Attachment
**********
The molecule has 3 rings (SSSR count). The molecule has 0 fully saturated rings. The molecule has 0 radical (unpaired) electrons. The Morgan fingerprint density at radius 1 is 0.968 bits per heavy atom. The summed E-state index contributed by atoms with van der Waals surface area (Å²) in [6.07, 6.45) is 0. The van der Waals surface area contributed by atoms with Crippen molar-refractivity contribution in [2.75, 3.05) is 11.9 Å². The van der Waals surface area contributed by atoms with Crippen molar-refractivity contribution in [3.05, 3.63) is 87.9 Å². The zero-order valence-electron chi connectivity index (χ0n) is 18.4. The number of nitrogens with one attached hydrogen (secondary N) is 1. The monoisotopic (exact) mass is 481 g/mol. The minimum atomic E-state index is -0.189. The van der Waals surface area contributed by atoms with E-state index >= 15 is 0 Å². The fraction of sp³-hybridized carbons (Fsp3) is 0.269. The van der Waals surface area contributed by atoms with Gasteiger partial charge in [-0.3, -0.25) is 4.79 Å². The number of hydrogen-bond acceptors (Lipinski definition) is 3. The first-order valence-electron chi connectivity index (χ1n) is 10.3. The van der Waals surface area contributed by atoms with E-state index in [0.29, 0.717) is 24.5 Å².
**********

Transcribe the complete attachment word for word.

The molecule has 3 rings (SSSR count). The molecule has 0 fully saturated rings. The molecule has 0 radical (unpaired) electrons. The Morgan fingerprint density at radius 1 is 0.968 bits per heavy atom. The summed E-state index contributed by atoms with van der Waals surface area (Å²) in [6.07, 6.45) is 0. The van der Waals surface area contributed by atoms with Crippen molar-refractivity contribution in [2.75, 3.05) is 11.9 Å². The van der Waals surface area contributed by atoms with Crippen molar-refractivity contribution in [3.05, 3.63) is 87.9 Å². The zero-order valence-electron chi connectivity index (χ0n) is 18.4. The number of nitrogens with one attached hydrogen (secondary N) is 1. The monoisotopic (exact) mass is 481 g/mol. The minimum atomic E-state index is -0.189. The van der Waals surface area contributed by atoms with E-state index >= 15 is 0 Å². The fraction of sp³-hybridized carbons (Fsp3) is 0.269. The van der Waals surface area contributed by atoms with Gasteiger partial charge in [-0.3, -0.25) is 4.79 Å². The number of hydrogen-bond acceptors (Lipinski definition) is 3. The first-order valence-electron chi connectivity index (χ1n) is 10.3. The van der Waals surface area contributed by atoms with E-state index in [0.29, 0.717) is 24.5 Å².